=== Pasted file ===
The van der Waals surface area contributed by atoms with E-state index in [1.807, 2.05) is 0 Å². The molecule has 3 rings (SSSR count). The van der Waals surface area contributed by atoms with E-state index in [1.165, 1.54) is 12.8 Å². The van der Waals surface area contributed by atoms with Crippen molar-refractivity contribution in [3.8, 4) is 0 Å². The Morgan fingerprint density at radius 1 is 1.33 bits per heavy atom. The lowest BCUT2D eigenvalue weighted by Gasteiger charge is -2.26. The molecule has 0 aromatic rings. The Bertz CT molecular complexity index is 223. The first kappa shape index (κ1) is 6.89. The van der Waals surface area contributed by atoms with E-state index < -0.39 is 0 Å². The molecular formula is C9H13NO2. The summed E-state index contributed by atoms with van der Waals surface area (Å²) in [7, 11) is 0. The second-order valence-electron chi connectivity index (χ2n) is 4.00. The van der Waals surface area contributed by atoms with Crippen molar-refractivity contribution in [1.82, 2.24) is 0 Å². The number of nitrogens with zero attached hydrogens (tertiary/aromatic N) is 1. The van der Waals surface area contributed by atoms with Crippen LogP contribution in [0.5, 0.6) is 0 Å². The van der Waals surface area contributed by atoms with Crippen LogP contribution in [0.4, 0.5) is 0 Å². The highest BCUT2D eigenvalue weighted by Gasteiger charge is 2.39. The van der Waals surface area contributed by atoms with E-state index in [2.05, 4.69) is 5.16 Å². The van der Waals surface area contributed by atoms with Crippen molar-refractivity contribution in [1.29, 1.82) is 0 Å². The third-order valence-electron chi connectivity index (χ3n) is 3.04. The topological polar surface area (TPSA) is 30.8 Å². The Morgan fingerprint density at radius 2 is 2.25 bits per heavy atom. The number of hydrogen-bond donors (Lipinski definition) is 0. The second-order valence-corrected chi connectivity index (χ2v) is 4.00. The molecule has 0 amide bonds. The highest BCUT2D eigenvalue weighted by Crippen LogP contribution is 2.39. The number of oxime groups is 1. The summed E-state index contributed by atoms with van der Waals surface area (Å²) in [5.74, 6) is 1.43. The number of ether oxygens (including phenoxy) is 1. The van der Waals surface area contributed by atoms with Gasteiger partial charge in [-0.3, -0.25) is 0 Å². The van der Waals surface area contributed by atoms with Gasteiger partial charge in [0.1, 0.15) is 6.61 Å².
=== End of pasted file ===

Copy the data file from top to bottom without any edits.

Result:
The van der Waals surface area contributed by atoms with E-state index in [1.807, 2.05) is 0 Å². The molecule has 3 rings (SSSR count). The van der Waals surface area contributed by atoms with E-state index in [1.165, 1.54) is 12.8 Å². The van der Waals surface area contributed by atoms with Crippen molar-refractivity contribution in [3.8, 4) is 0 Å². The Morgan fingerprint density at radius 1 is 1.33 bits per heavy atom. The lowest BCUT2D eigenvalue weighted by Gasteiger charge is -2.26. The molecule has 0 aromatic rings. The Bertz CT molecular complexity index is 223. The first kappa shape index (κ1) is 6.89. The van der Waals surface area contributed by atoms with E-state index < -0.39 is 0 Å². The molecular formula is C9H13NO2. The summed E-state index contributed by atoms with van der Waals surface area (Å²) in [7, 11) is 0. The second-order valence-electron chi connectivity index (χ2n) is 4.00. The van der Waals surface area contributed by atoms with Crippen molar-refractivity contribution in [1.82, 2.24) is 0 Å². The number of nitrogens with zero attached hydrogens (tertiary/aromatic N) is 1. The van der Waals surface area contributed by atoms with Crippen LogP contribution in [0.5, 0.6) is 0 Å². The van der Waals surface area contributed by atoms with Crippen LogP contribution in [0.4, 0.5) is 0 Å². The highest BCUT2D eigenvalue weighted by Gasteiger charge is 2.39. The van der Waals surface area contributed by atoms with E-state index in [2.05, 4.69) is 5.16 Å². The van der Waals surface area contributed by atoms with Crippen molar-refractivity contribution in [1.29, 1.82) is 0 Å². The third-order valence-electron chi connectivity index (χ3n) is 3.04. The topological polar surface area (TPSA) is 30.8 Å². The Morgan fingerprint density at radius 2 is 2.25 bits per heavy atom. The number of hydrogen-bond donors (Lipinski definition) is 0. The second-order valence-corrected chi connectivity index (χ2v) is 4.00. The molecule has 0 amide bonds. The highest BCUT2D eigenvalue weighted by Crippen LogP contribution is 2.39. The number of oxime groups is 1. The summed E-state index contributed by atoms with van der Waals surface area (Å²) in [5.74, 6) is 1.43. The number of ether oxygens (including phenoxy) is 1. The van der Waals surface area contributed by atoms with Gasteiger partial charge in [-0.3, -0.25) is 0 Å². The van der Waals surface area contributed by atoms with Gasteiger partial charge in [0.1, 0.15) is 6.61 Å².